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The Other Amen Corners

December 11, 2001

Sixty years after Pearl Harbor, we are at war again, and comparisons with 1941 are inevitable. Some people think the country ain’t what it used to be. And they’re right: it ain’t. But there are interesting parallels.

Writing in The Weekly Standard, David Brooks notes that America in 1941 was far more upbeat than today: “Everybody had a patriotic duty, it seems, to be optimistic. Being happy was a sign of success. It wasn’t yet cool be thoughtfully gloomy or alienated.” This spirit was reflected in the American press, which was much more eager for war then than now.

Brooks supports this portrait of 1941 with many citations from the press of that time. Unfortunately, he overlooks a crucial fact: many of those “patriots” who boosted war were driven by foreign sympathies.

Brooks quotes disproportionately from two magazines: The Nation and Life. The Nation was hardly a mainstream publication: it was the leading pro-Soviet magazine of its day. Even before Pearl Harbor, it had called for U.S. intervention into World War II on the Soviet side. No wonder it rejoiced when the United States was pulled into the war. As one of its writers exulted, “Here is the time when a man can be what an American means, can fight for what America has always meant — an audacious, adventurous seeking for a decent earth.”

But Brooks fails to mention that Joseph Stalin had a substantial “amen corner” in this country, and especially in the press. It was hardly pure patriotism that made such people pro-war; when Stalin turned openly anti-American after the war, they became anti-American too.

Life magazine was the creature of Henry Luce, a globalist who had his own reasons for supporting war. Born in China, the son of Protestant missionaries, Luce deeply loved China and hated its Japanese conquerors. He hoped America would rescue China and establish a benign hegemony over the whole world.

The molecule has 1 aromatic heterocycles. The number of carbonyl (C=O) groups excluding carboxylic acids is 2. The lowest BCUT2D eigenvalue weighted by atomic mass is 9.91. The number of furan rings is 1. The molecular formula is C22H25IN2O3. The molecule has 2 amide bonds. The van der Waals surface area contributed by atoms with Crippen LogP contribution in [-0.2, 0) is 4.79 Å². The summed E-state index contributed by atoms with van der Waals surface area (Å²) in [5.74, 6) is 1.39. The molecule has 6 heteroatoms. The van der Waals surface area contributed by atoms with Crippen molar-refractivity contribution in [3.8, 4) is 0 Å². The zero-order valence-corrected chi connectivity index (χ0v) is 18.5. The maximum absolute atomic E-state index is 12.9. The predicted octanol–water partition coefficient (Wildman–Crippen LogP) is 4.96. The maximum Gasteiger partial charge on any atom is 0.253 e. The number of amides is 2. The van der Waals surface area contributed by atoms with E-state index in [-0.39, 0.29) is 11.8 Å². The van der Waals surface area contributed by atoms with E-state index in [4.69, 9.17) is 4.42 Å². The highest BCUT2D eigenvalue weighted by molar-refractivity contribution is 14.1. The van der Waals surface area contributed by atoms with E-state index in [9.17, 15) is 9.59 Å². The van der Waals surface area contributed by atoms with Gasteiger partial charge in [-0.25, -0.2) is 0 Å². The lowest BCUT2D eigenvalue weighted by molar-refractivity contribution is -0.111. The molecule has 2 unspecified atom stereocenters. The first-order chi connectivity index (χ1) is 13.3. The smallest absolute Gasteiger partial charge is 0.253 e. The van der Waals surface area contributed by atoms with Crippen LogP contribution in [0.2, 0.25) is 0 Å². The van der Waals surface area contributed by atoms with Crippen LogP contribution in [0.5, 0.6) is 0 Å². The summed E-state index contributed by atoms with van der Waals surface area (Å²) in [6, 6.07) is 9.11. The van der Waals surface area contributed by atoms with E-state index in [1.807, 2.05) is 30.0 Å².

Another foreign country had its partisans here: Great Britain. Many Americans, especially people of English stock in the East, wanted the United States to save the “mother country” from Germany. But this too was a minority sentiment. Before Pearl Harbor, most Americans strongly opposed going to war, especially if it meant sacrificing their sons to foreign interests.[Breaker quote: 
Who wanted war in 1941? Arthur Schlesinger (again in The Nation) argued that the Republican Party must, in Brooks’s words, “jettison its heartland isolationism and embrace the East Coast establishment’s internationalism.”

As Brooks notes, “The belligerent voices were on the left; the doves were on the far right, and Pearl Harbor delivered a crushing blow to those isolationists.” Well, it was hardly “the far right.” It was indeed the “heartland” of the United States. At least 80 per cent of the country had been “isolationists,” if that’s what you call wanting to spare your sons’ lives. The shock of Pearl Harbor changed everything in a flash.

Since World War I, American enthusiasts for war have featured “amen corners” for several foreign countries: Britain, the Soviet Union, China, and, today, Israel. All these groups have agitated for war and, through the press and other media, deluged the public with propaganda. Britain even produced movies designed to influence American opinion its way; Winston Churchill himself helped write the script for That Hamilton Woman, starring Laurence Olivier as Lord Nelson and Vivien Leigh as his mistress. It portrayed Nelson’s heroism against Napoleon, in implied analogy to Britain’s struggle against Hitler.

So the relation between America in 1941 and America in 2001 is a little more complicated, the contrast less stark, than Brooks would have us believe. In fact The Weekly Standard illustrates the point. Just as the earlier pro-war press wanted America to fight the enemies of Britain, China, and the Soviet Union, the Standard wants America to fight the enemies of Israel. It won’t settle for defeating Osama bin Laden and his Taliban allies; it insists that America must also make war on Iraq and other countries opposed to Israel.

So when we hear patriotic-sounding voices calling for war, we ought to ask who really wants war, who stands to benefit from it, and why. Time and again the most genuinely patriotic people — derided by the elites as “heartland isolationists” — have had the real interests of America at heart.

Joseph Sobran

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Copyright © 2001 by the Griffin Internet Syndicate,
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